Jim Souhan analyzes the local sports scene and advises you to never take his betting advice. He likes old guitars and old music, never eats press box hot dogs, and can be heard on 1500ESPN at 2:05 p.m. weekdays, and Sundays from 10 a.m.-noon.
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I'm at the X tonight, writing about the Wild resuming its schedule and Marek Zidlicky complaining about Mike Yeo. Congratulations to colleague Michael Russo for breaking the story. We'll both have much more on this developing situation throughout the night and in tomorrow's paper.
Right now I'm sitting next to Michael and he's wearing all kinds of brown. Brown loafers with lighter-brown shoes with some kind of brown-check pattern, all of which mesh nicely with his brown jacket and pink shirt.
So, I'm jealous.
Fashion aside, I wanted to touch on something I tweeted last night while watching the Wolves dominate Houston.
I've always thought that Michael Beasley's best role would be as a Microwave-style sixth man who could come in with the second unit, jack up shots and be pulled if the opposing coach started running plays to victimize his defensive weaknesses.
But maybe the easiest solutions are the best. Maybe Beasley, a gifted shooter and driver who also can be a gifted passer when he wants to be, is the Wolves' solution at shooting guard.
No, he's not a perfect fit. He's not very good defensively, he sometimes shoots too much and holds the ball too long, and he's not really a guard.
But I'd rather have Beasley as an oversized shooting guard who can dominate opposing shooting guards on offense and give the Wolves another primary offensive option, than keep seeing Wes Johnson stumble around.
Beasley, despite his size, is a better ballhandler than Johnson. And he's a better passer. And if last night was any indication, he's learned that in Rick Adelman's offense, if you move the ball there will be plenty of quality shots for everyone.
Beasley's a likeable guy. Watch the way he interacts with Kevin Love and his other teammates. They're fond of him. And he is too talented for the Wolves not to explore just how good their lineup can be when he's playing correctly.
Having Adelman in place simplifies a lot of personnel decisions for the Wolves. If someone like Darko or Beasley can't perform well in this offense, with Rubio passing and Love spreading the floor with his three-point shooting, then the Wolves won't have to have any regrets getting rid of those guys.
But I think Beasley could find a niche here, soon.
Upcoming: I'll be on 1500espn at 2:05 each weekday, and Tom Pelissero and I will run Sunday Sports Talk from 10-noon at the studio for a change this Sunday. I have a special guest planned, and we'll do our last NFL pick and speak with ESPN NFC North blogger Kevin Seifert.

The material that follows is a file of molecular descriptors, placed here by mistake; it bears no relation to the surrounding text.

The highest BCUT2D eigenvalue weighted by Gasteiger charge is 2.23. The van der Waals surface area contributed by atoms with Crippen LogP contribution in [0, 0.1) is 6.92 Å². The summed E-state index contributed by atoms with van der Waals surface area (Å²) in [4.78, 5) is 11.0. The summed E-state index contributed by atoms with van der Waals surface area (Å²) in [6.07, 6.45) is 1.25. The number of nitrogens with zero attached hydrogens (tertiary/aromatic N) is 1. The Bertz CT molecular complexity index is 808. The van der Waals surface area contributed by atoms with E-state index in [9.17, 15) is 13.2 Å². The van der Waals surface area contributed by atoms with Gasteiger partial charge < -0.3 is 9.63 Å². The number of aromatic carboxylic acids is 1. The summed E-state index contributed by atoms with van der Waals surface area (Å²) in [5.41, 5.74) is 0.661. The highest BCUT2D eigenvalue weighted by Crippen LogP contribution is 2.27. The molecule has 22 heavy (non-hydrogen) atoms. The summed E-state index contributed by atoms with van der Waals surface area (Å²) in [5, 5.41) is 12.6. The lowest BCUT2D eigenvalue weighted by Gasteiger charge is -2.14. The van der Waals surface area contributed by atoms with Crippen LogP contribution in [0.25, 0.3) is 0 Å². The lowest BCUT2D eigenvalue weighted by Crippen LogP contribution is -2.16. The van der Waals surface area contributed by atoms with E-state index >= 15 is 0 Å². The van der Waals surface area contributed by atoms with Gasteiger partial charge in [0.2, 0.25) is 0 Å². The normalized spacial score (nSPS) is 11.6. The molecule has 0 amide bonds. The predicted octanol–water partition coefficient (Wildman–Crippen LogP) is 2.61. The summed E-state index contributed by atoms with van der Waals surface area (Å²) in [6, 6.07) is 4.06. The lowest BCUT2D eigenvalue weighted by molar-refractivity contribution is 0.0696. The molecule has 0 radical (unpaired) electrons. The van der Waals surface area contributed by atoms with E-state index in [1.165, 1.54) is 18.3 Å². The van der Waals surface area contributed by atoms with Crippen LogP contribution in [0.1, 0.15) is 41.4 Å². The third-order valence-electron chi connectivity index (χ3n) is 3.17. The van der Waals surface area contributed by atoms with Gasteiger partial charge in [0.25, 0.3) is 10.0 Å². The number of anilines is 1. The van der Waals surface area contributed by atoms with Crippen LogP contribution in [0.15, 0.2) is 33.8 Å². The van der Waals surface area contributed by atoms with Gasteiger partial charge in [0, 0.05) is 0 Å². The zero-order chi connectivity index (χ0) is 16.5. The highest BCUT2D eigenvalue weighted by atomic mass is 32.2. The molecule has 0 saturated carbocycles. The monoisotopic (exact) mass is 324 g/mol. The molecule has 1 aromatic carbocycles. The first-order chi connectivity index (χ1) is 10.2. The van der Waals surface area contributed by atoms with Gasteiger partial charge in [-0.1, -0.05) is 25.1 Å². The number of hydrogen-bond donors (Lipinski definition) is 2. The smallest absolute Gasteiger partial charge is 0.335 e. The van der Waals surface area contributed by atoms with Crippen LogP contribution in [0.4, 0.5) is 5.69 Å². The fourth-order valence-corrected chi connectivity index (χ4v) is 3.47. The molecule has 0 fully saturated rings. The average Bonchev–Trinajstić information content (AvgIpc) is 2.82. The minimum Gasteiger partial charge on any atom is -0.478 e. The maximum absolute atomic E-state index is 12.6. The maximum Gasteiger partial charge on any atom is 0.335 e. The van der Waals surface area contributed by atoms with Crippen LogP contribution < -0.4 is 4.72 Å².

Please follow me on Twitter at @Souhanstrib.
My weekly and highly irrelevant Local Power Rankings of Minnesota's seven prominent revenue teams:
1. Minnesota Timberwolves/Lynx
Suddenly beat-up old Target Center is the axis of power in Twin Cities sports. The Lynx won the WNBA championship and the Wolves have become easily the most likeable and interesting team in town.
They're 6-8 heading into tonight's game against the Clippers, and a fascinating contrast between the best young athletic power forward in the game (Blake Griffin) and the best young productive power forward in the game (Kevin Love.)
As I wrote today, I think the Wolves would be foolish to do anything other than sign Love to a maximum contract and depend on him being their franchise player. It's easy to watch Griffin and assume he's a superior player to Love, but the numbers don't bear that out. Love is better across the board, in pretty much every category other than dunking.
With Rick Adelman, Ricky Rubio and Love, the Wolves employ three people around whom they can build a winner.
What's going to be most interesting to me is how Adelman handles the return of Martell Webster and Brad Miller. Wayne Ellington is highly effective for short bursts at shooting guard. Wes Johnson continues to struggle with his shot but seems to be trying to play a better all-around game, and has had success driving to the hoop the last few games. Webster could make the Wolves much better at shooting guard.
At center, Darko has again proved that he's an NBA bust, Pekovic has become a useful center and Miller is perfectly suited to operating in Adelman's offense. If Adelman can get more production out of center and shooting guard, the Wolves' improvement could become a factor in the Western Conference playoffs instead of just a nice local story.
2. Gopher hockey
It will be an interesting weekend, seeing how the Gophers perform against third-place Colorado College. The Gophers had another so-so weekend at North Dakota, losing on Friday before playing very well in a win on Saturday. More important, they survived all those handshake-line cheap shots.
The Gophers have become less dominant and impressive as the season has progressed but remain tied for first in the WCHA. We may find out a lot about their staying power this weekend against a good CC team.
3. Gopher basketball
I'll be at the Barn on Sunday for a deceptively big game. A victory moves the Gophers toward the middle of the Big Ten pack, a loss negates the progress they've made with two road victories.
A victory would also be a sign that Tubby Smith is doing what you would hope he would do, and find solutions to his team's problems during the season, instead of throwing his hands up and complaining about the lack of a practice facility and injuries.
4. Minnesota Twins
I know, I know, the average fan is screaming about the Twins not spending money or making a huge move this offseason, but the moves they have made have been logical and surgical. I like the signing of Joel Zumaya as a low-risk, high-reward investment. But no matter how the moves they made turn out, they need Mauer and Morneau to be healthy and Francisco Liriano to be outstanding to have a chance to contend.